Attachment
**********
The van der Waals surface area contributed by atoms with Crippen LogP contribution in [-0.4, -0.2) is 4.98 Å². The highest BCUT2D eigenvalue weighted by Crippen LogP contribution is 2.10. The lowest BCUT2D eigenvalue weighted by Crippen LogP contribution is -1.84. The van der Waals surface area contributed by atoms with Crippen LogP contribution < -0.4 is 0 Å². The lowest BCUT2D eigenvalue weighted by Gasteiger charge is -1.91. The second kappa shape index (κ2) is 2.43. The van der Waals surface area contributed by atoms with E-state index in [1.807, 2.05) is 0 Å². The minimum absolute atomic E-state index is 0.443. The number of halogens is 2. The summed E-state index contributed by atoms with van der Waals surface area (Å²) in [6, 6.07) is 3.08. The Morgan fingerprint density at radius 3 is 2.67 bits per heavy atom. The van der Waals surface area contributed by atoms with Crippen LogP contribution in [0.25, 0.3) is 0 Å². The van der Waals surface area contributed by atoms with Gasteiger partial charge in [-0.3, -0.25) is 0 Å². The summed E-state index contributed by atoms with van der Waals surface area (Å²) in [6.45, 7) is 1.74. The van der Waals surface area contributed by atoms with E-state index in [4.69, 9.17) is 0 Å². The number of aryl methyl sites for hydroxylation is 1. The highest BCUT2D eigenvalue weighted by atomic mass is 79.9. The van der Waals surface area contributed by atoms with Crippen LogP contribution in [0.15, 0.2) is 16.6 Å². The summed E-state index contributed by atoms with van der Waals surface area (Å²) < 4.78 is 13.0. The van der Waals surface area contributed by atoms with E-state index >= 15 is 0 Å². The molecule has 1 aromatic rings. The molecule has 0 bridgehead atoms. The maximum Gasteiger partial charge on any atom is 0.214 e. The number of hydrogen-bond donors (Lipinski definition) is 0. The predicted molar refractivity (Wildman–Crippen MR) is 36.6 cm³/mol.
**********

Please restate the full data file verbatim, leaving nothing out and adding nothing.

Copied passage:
The van der Waals surface area contributed by atoms with Crippen LogP contribution in [-0.4, -0.2) is 4.98 Å². The highest BCUT2D eigenvalue weighted by Crippen LogP contribution is 2.10. The lowest BCUT2D eigenvalue weighted by Crippen LogP contribution is -1.84. The van der Waals surface area contributed by atoms with Crippen LogP contribution < -0.4 is 0 Å². The lowest BCUT2D eigenvalue weighted by Gasteiger charge is -1.91. The second kappa shape index (κ2) is 2.43. The van der Waals surface area contributed by atoms with E-state index in [1.807, 2.05) is 0 Å². The minimum absolute atomic E-state index is 0.443. The number of halogens is 2. The summed E-state index contributed by atoms with van der Waals surface area (Å²) in [6, 6.07) is 3.08. The Morgan fingerprint density at radius 3 is 2.67 bits per heavy atom. The van der Waals surface area contributed by atoms with Crippen LogP contribution in [0.25, 0.3) is 0 Å². The van der Waals surface area contributed by atoms with Gasteiger partial charge in [-0.3, -0.25) is 0 Å². The summed E-state index contributed by atoms with van der Waals surface area (Å²) in [6.45, 7) is 1.74. The van der Waals surface area contributed by atoms with E-state index in [4.69, 9.17) is 0 Å². The number of aryl methyl sites for hydroxylation is 1. The highest BCUT2D eigenvalue weighted by atomic mass is 79.9. The van der Waals surface area contributed by atoms with Crippen LogP contribution in [0.15, 0.2) is 16.6 Å². The summed E-state index contributed by atoms with van der Waals surface area (Å²) < 4.78 is 13.0. The van der Waals surface area contributed by atoms with E-state index >= 15 is 0 Å². The molecule has 1 aromatic rings. The molecule has 0 bridgehead atoms. The maximum Gasteiger partial charge on any atom is 0.214 e. The number of hydrogen-bond donors (Lipinski definition) is 0. The predicted molar refractivity (Wildman–Crippen MR) is 36.6 cm³/mol.